A colleague spent a lot of time creating a panel of graphs to summarize some data. She did not use SAS software to create the graph, but I used SAS to create a simplified version of her graph, which is shown to the right. (The colors are from her graph.)

This article shows how to create a "sliced survival plot" for proportional-hazards models that are created by using PROC PHREG in SAS. Graphing the result of a statistical regression model is a valuable way to communicate the predictions of the model. Many SAS procedures use ODS graphics to produce graphs

In a previous article, I discussed a beautiful painting called "Phantomâ€™s Shadow, 2018" by the Nigerian-born artist, Odili Donald Odita. I noted that if you overlay a 4 x 4 grid on the painting, then each cell contains a four-bladed pinwheel shape. The cells display rotations and reflections of the pinwheel. The

This article shows how to estimate and visualize a two-dimensional cumulative distribution function (CDF) in SAS. SAS has built-in support for this computation. Although the bivariate CDF is not used as much as the univariate CDF, the bivariate version is still a useful tool in understanding the probable values of

It can be frustrating to receive an error message from statistical software. In the early days of the SAS statistical graphics (SG) procedures, an error message that I dreaded was ERROR: Attempting to overlay incompatible plot or chart types. This error message appears when you attempt to use PROC SGPLOT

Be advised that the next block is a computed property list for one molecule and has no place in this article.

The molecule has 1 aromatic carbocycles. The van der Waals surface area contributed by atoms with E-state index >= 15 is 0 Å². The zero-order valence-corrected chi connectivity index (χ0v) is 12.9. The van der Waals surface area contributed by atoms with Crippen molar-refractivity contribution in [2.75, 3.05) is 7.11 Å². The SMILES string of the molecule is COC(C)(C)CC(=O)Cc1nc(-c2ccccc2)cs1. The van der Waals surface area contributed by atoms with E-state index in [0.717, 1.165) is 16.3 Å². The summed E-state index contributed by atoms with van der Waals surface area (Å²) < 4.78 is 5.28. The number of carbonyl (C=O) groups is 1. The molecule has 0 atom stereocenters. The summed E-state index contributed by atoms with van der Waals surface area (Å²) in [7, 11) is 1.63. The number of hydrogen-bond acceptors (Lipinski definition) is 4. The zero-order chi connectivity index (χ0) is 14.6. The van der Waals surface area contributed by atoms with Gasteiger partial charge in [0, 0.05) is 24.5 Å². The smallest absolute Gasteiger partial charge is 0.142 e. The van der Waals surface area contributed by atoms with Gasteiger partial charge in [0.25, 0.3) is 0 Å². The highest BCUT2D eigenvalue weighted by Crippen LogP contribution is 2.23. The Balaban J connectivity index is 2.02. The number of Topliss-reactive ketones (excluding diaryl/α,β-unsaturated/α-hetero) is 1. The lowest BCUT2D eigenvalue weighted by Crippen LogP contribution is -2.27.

Most introductory statistics courses introduce the bar chart as a way to visualize the frequency (counts) for a categorical variable. A vertical bar chart places the categories along the horizontal (X) axis and shows the counts (or percentages) on the vertical (Y) axis. The vertical bar chart is a precursor

A previous article discusses how to interpret regression diagnostic plots that are produced by SAS regression procedures such as PROC REG. In that article, two of the plots indicate influential observations and outliers. Intuitively, an observation is influential if its presence changes the parameter estimates for the regression by "more

When you fit a regression model, it is useful to check diagnostic plots to assess the quality of the fit. SAS, like most statistical software, makes it easy to generate regression diagnostics plots. Most SAS regression procedures support the PLOTS= option, which you can use to generate a panel of

This article shows how to use PROC SGPLOT in SAS to create the scatter plot shown to the right. The scatter plot has the following features: The colors of markers are determined by the value of a third variable. The outline of each marker is the same color (such as

I recently learned about a new feature in PROC QUANTREG that was added in SAS/STAT 15.1 (part of SAS 9.4M6). Recall that PROC QUANTREG enables you to perform quantile regression in SAS. (If you are not familiar with quantile regression, see an earlier article that describes quantile regression and provides